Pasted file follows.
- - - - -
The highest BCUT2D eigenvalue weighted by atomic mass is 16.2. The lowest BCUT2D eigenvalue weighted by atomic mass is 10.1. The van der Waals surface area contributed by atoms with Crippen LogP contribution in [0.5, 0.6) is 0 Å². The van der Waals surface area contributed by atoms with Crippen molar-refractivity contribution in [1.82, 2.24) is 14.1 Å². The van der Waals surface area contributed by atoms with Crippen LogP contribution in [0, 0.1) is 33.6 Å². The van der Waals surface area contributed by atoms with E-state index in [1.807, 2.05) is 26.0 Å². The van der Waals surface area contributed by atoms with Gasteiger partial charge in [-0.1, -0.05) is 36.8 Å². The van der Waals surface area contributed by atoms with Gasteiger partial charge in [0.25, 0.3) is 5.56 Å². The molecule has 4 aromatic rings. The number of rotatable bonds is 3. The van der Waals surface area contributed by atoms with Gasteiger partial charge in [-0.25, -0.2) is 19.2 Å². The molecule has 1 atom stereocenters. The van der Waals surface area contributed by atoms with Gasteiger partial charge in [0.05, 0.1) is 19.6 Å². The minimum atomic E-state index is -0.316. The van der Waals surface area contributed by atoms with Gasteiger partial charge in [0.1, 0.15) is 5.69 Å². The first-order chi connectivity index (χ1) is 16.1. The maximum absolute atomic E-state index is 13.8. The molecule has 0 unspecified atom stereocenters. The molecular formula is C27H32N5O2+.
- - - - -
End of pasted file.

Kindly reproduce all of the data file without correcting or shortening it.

The highest BCUT2D eigenvalue weighted by atomic mass is 16.2. The lowest BCUT2D eigenvalue weighted by atomic mass is 10.1. The van der Waals surface area contributed by atoms with Crippen LogP contribution in [0.5, 0.6) is 0 Å². The van der Waals surface area contributed by atoms with Crippen molar-refractivity contribution in [1.82, 2.24) is 14.1 Å². The van der Waals surface area contributed by atoms with Crippen LogP contribution in [0, 0.1) is 33.6 Å². The van der Waals surface area contributed by atoms with E-state index in [1.807, 2.05) is 26.0 Å². The van der Waals surface area contributed by atoms with Gasteiger partial charge in [-0.1, -0.05) is 36.8 Å². The van der Waals surface area contributed by atoms with Gasteiger partial charge in [0.25, 0.3) is 5.56 Å². The molecule has 4 aromatic rings. The number of rotatable bonds is 3. The van der Waals surface area contributed by atoms with Gasteiger partial charge in [-0.25, -0.2) is 19.2 Å². The molecule has 1 atom stereocenters. The van der Waals surface area contributed by atoms with Gasteiger partial charge in [0.05, 0.1) is 19.6 Å². The minimum atomic E-state index is -0.316. The van der Waals surface area contributed by atoms with Gasteiger partial charge in [0.1, 0.15) is 5.69 Å². The first-order chi connectivity index (χ1) is 16.1. The maximum absolute atomic E-state index is 13.8. The molecule has 0 unspecified atom stereocenters. The molecular formula is C27H32N5O2+.